Christine LaFave Grace


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Christine LaFave Grace covers Walmart, Target and other Midwestern grocery retailers as editor at Winsight Grocery Business. Her 15+ years of experience in B2B publishing includes five years spent as managing editor of Putman Media’s Plant Services magazine. At Putman Media, she co-founded the Influential Women in Manufacturing program and the Manufacturing Tomorrow’s Workforce podcast. As a B2B editor and reporter, LaFave Grace has covered the manufacturing/industrial production, healthcare and foodservice industries; she also spent two years covering the fast-casual restaurant industry and the U.K. and Canadian foodservice markets for Winsight-owned Technomic. She has a bachelor’s degree in journalism from Indiana University-Bloomington and lives in Wheaton, IL, with her family.

Articles by
Christine LaFave Grace

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Fresh Food

2023 annual cheese report: Consumers are whey-ing their options

Cheese hasn’t been one of grocery’s biggest attention-getters in the past 18 months—and for cheesemakers and deli managers alike, that’s a good thing.


Fresh innovation is essential

The biggest risk for grocery retailers in managing their fresh departments for 2023 and beyond is not deliberately innovating within the department, IRI’s Jonna Parker suggests.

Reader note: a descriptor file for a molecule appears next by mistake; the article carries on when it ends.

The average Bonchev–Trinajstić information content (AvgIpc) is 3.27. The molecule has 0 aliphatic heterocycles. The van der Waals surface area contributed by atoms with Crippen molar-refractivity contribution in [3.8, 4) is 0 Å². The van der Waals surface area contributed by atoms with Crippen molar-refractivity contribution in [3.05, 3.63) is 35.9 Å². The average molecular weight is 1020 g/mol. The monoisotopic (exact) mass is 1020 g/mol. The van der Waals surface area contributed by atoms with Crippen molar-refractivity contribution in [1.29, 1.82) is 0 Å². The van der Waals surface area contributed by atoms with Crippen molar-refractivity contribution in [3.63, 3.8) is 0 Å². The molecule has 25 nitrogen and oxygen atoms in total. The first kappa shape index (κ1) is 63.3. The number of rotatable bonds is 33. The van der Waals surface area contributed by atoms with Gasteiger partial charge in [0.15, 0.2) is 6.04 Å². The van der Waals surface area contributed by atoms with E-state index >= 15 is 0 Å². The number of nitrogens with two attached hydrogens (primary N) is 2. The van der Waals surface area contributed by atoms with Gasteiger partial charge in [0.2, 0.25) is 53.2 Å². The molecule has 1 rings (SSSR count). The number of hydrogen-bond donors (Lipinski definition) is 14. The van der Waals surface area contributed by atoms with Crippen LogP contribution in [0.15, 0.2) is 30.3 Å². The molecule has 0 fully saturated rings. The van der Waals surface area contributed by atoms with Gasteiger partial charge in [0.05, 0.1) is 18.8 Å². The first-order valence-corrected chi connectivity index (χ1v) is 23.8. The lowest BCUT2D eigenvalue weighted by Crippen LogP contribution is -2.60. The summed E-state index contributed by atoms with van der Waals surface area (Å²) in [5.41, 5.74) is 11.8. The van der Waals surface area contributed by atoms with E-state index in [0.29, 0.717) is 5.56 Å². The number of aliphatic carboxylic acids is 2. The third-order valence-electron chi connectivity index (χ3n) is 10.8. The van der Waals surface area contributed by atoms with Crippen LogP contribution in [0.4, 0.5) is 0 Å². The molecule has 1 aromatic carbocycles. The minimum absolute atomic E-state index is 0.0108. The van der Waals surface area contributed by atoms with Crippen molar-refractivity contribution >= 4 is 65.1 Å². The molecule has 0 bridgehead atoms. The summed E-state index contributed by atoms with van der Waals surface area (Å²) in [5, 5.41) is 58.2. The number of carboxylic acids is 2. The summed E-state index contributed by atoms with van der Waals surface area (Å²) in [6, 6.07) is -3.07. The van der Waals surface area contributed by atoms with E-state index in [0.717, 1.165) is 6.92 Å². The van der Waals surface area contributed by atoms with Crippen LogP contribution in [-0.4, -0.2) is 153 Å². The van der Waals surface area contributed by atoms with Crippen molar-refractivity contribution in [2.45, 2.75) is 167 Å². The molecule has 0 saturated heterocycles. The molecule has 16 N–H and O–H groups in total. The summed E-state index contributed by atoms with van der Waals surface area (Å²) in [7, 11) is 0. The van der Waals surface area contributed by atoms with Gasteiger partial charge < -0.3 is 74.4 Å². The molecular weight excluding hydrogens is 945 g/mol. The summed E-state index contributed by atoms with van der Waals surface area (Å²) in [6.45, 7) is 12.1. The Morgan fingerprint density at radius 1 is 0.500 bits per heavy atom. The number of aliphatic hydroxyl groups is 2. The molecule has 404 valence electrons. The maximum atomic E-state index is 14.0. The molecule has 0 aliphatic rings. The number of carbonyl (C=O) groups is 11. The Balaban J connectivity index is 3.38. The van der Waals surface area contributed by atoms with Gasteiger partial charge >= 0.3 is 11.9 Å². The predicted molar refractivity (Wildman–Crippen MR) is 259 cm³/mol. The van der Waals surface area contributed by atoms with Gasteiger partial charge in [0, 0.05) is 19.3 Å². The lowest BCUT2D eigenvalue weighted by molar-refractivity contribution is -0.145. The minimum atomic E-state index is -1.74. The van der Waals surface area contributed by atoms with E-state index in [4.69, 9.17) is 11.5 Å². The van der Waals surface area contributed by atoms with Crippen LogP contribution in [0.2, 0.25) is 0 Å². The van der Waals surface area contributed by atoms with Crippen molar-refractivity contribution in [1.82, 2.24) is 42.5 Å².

Consumers are shifting where they’re buying their fresh-perimeter items, stretching their budgets by buying less meat and fish and choosing private labels more often. But fresh remains a top priority as they cope with inflation at 40-year highs.

One of the most interesting trends to emerge in the fresh department in the past two years, says Jonna Parker, principal with IRI’s Fresh Center of Excellence, is consumers’ redefinition of “essentials.”

U.S. consumers' assessment of current economic conditions and the landscape six months out both showed improvement in August, The Conference Board reported Tuesday.

The retailer has proposed acquiring outstanding shares of 400-store Massmart and taking the company private in a bid to stay ahead of Amazon in Africa.

Walmart tapped Oak Brook, Illinois-based smart-tech company myQ to help drive its expansion of InHome delivery service.

The labor force participation rate reversed course, inching down to 62.2%, as wages rose 5.1% year over year.

The three-tier Cart Star program will offer incentives, including fuel discounts and childcare assistance, based on shoppers' number of orders filled and their customer rating.

Previously a separate membership, Walmart's InHome service now will be an optional add-on for Walmart+ members.

In the latest move in the battle for delivery dominance, Amazon and Grubhub announced a new partnership that could see Amazon take up to a 15% stake in Grubhub.

The dollar store, which raised prices to $1.25 last fall, is under pressure from investors despite higher sales and improved margins.

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